32. 32.
    Smith, E.B. and Smith, R.H.: Early changes in aortic intima. Atherosclerosis Revs. 1, 119–136, 1976.Google Scholar
  33. 33.
    Smith, E.B.: Acid glycosaminoglycan, collagen and elastin content of normal artery, fatty streaks and plaques. In: Arterial Mesenchyme and Atherosclerosis (Eds. W.D. Wagner and T.B. Clarkson) Advan. Exper. Med. Biol. 43, 125–138, 1974.Google Scholar
  34. 34.
    Lindner, J.: Regressive und progressive arterielle Reaktionen bei Atherosklerose: 5. Veranderungen im extracellularen Kompartment. Verh. Dt. Ges. inn. Med. 78, 1166–1175, 1972.Google Scholar
  35. 35.
    Green, H. and Goldberg, B.: Collagen and cell protein synthesis by an established mammalian fibroblast line. Nature. 204, 347–349, 1964.PubMedCrossRefGoogle Scholar
  36. 36.
    Langness, U. and Udenfriend, S.: Collagen proline hydroxylase activity and anaerobic metabolism. In: Biology of fibroblast (E. Kulonen & J. Pikkarainen) Academic Press, 373–377, 1973.Google Scholar
  37. 37.
    Levene, C.I. and Bates, C.J.: The activation of protocollagen proline hydroxylase and its effect on collagen synthesis in culture 3T6 fibroblasts. Ital. J. Biochem. 24, 36, abs. 1975.Google Scholar
  38. 38.
    Schwarz R., Colarusso, L. and Doty, P.: Maintenance of differentiation in primary cultures of avian tendon cells. Exp. Cell Res. 102, 63–71, 1976.PubMedCrossRefGoogle Scholar
  39. 39.
    Chvapil, M., Hurych, J. and Mirejovska, E.: Effect of long-term hypoxia on protein synthesis in granuloma and in some organs in rats. Proc. Soc. Exp. Biol. Med. 135, 613–617, 1970.PubMedGoogle Scholar
  40. 40.
    Hunt, T.K. and Pai, M.P.: The effect of varying ambient oxygen tensions on wound metabolism and collagen synthesis. Surg. Gyn. Obs. 135, 561–567, 1972.Google Scholar
  41. 41.
    Bedford, J.S. and Mitchell, J.B.: The effect of hypoxia on the growth and radiation response of mammalian cells in culture. Brit. J. Radiol. 47, 687–606, 1974.PubMedCrossRefGoogle Scholar
  42. 42.
    Leung, D.Y.M., Glagov, S., Clark, J.M. and Mathews, M.B.: Mechanical influences on the biosynthesis of extracellular macromolecules by aortic cells. In: Extracullular Matrix Influences on Gene Expression. (Eds. H.C. Slavkin & R.C. Greulich). Academic Press 633–645, 1975.Google Scholar
  43. 43.
    Leung, D.Y.M., Glagov, S., and Mathews, M.B.: Cyclic stretching stimulates synthesis of matrix components by arterial smooth muscle cells in vitro. Science 191, 475–477, 1976.PubMedCrossRefGoogle Scholar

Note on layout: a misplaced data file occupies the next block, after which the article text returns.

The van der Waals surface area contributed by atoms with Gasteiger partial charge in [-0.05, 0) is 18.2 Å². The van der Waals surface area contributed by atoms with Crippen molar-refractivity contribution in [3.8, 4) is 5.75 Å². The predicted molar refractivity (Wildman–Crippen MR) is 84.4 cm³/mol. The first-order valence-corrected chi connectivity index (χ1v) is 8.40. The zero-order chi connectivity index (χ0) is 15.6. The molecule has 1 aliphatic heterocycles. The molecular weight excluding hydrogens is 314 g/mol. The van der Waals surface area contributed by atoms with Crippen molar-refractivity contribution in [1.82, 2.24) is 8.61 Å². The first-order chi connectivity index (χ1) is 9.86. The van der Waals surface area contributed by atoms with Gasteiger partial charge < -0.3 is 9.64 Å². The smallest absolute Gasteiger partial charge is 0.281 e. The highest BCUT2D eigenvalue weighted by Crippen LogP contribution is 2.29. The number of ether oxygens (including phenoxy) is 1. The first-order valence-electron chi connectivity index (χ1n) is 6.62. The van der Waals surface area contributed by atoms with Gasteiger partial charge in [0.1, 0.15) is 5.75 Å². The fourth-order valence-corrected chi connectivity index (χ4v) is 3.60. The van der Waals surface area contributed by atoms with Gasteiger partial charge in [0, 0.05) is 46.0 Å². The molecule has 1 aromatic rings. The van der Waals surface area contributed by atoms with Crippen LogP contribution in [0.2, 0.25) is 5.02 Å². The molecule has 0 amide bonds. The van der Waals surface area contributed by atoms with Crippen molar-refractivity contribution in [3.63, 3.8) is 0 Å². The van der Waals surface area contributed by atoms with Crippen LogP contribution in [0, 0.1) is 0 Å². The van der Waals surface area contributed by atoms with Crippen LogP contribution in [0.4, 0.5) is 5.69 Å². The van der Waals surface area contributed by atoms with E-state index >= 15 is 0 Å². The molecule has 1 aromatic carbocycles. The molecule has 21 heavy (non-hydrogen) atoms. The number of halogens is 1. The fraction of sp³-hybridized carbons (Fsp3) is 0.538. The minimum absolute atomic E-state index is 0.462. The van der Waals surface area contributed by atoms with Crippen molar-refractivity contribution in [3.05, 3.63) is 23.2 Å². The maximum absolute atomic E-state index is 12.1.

44. 44.
    Norby, D.P., Malemud, C.J. and Sokoloff, L.: Modulation of phenotypic expression of collagen synthesis by lapine articular chondrocytes in spinner and mono-layer cultures. Fed. Proc. 35, 714 (abs) 1976.Google Scholar
  45. 45.
    Wolinsky, H.: Effects of hypertension and its reversal on the thoracic aorta of male and female rats. Circulation Res. 28, 622–637, 1971.PubMedCrossRefGoogle Scholar
  46. 46.
    Wolinsky, H.: Long term effects on hypertension on the rat aortic wall and their relation to concurrent aging changes. Circulation Res. 30, 301–309, 1972.PubMedCrossRefGoogle Scholar
  47. 47.
    Hollander, W., Kramsch, D.M., Farmelant, M. and Madoff, I.M.: Arterial wall metabolism in experimental hypertension of coarctation of the aorta of short duration. J. Clin. Invest. 47, 1221–1229, 1968.PubMedCrossRefGoogle Scholar
  48. 48.
    Fernandez, D. and Crane, W.A.J.: New cell formation in rats with accelerated hypertension due to partial constriction. J. Path., 100, 307–316, 1970.PubMedCrossRefGoogle Scholar
  49. 49.
    Smith, E.B., Alexander, K.M. and Massie, I.B.: Insoluble “fibrin” in human aortic intima: quantitative studies on the relationship between insoluble “fibrin” soluble fibrinogen and low density lipoprotein. Atherosclerosis 23, 19–39, 1976.PubMedCrossRefGoogle Scholar
  50. 50.
    Smith, E.B. and Crothers, D.C.: Interaction between plasma proteins and the intercellular matrix in human aortic intima. Protides of the Biological Fluids, 22, 315–318, 1974.Google Scholar
  51. 51.
    Fisher-Dzoga, K., Chen, R. and Wissler, R.W.: Effect of serum lipoproteins on the morphology, growth and metabolism of arterial smooth muscle cells. Advan. Exp. Med. Biol., 43, 299–311, 1974.CrossRefGoogle Scholar
  52. 52.
    Ross, R.: The smooth muscle of the artery. Advan. Exp. Med. Biol. 57, 64–79, 1975.Google Scholar
  53. 53.
    Ronnemaa, J., Juva, K., and Kulonen, E.: Effect of hyperlipidemic rat serum on the synthesis of collagen by chick embryo fibroblasts. Atherosclerosis, 21, 315–324, 1975.PubMedCrossRefGoogle Scholar
  54. 54.
    Fuller, G.C., Miller, E., Farber, T. and Vanloon, E.: Aortic connective tissue changes in miniature pigs fed a lipid-rich diet. Connective Tiss. Res. 1, 217–220, 1972.CrossRefGoogle Scholar
  55. 55.
    St. Clair, R.W., Toma, J. J. and Lofland, H.B.: Proline hydroxylase activity and collagen content of pigeon aortas with naturally-occurring and cholesterol-aggravated atherosclerosis. Atherosclerosis, 21, 155–165, 1975.PubMedCrossRefGoogle Scholar
  56. 56.
    McCullagh, K.G. and Ehrhart, L.A.: Increased arterial collagen synthesis in experimental canine atherosclerosis Atherosclerosis, 19, 13–28, 1974.PubMedCrossRefGoogle Scholar
  57. 57.
    Smith, E.B., Massie, I.B. and Alexander, K.M.: The release of an immobilized lipoprotein fraction from atherosclerotic lesions by incubation with plasmin. Atherosclerosis, 25, 71–84, 1976.PubMedCrossRefGoogle Scholar
  58. 58.
    Smith, E.B.: Arterial wall and lipoproteins - steady state aspects. Proc. IV International Symposium on Atherosclerosis, Tokyo, 1976. In Press.Google Scholar
  59. 59.
    Camejo, G., Lopez, A., Vegas, H., and Paoli, H.: The participation of aortic proteins in the formation of complexes between low density lipoproteins and intima-media extracts. Atherosclerosis, 21, 77–91, 1975.PubMedCrossRefGoogle Scholar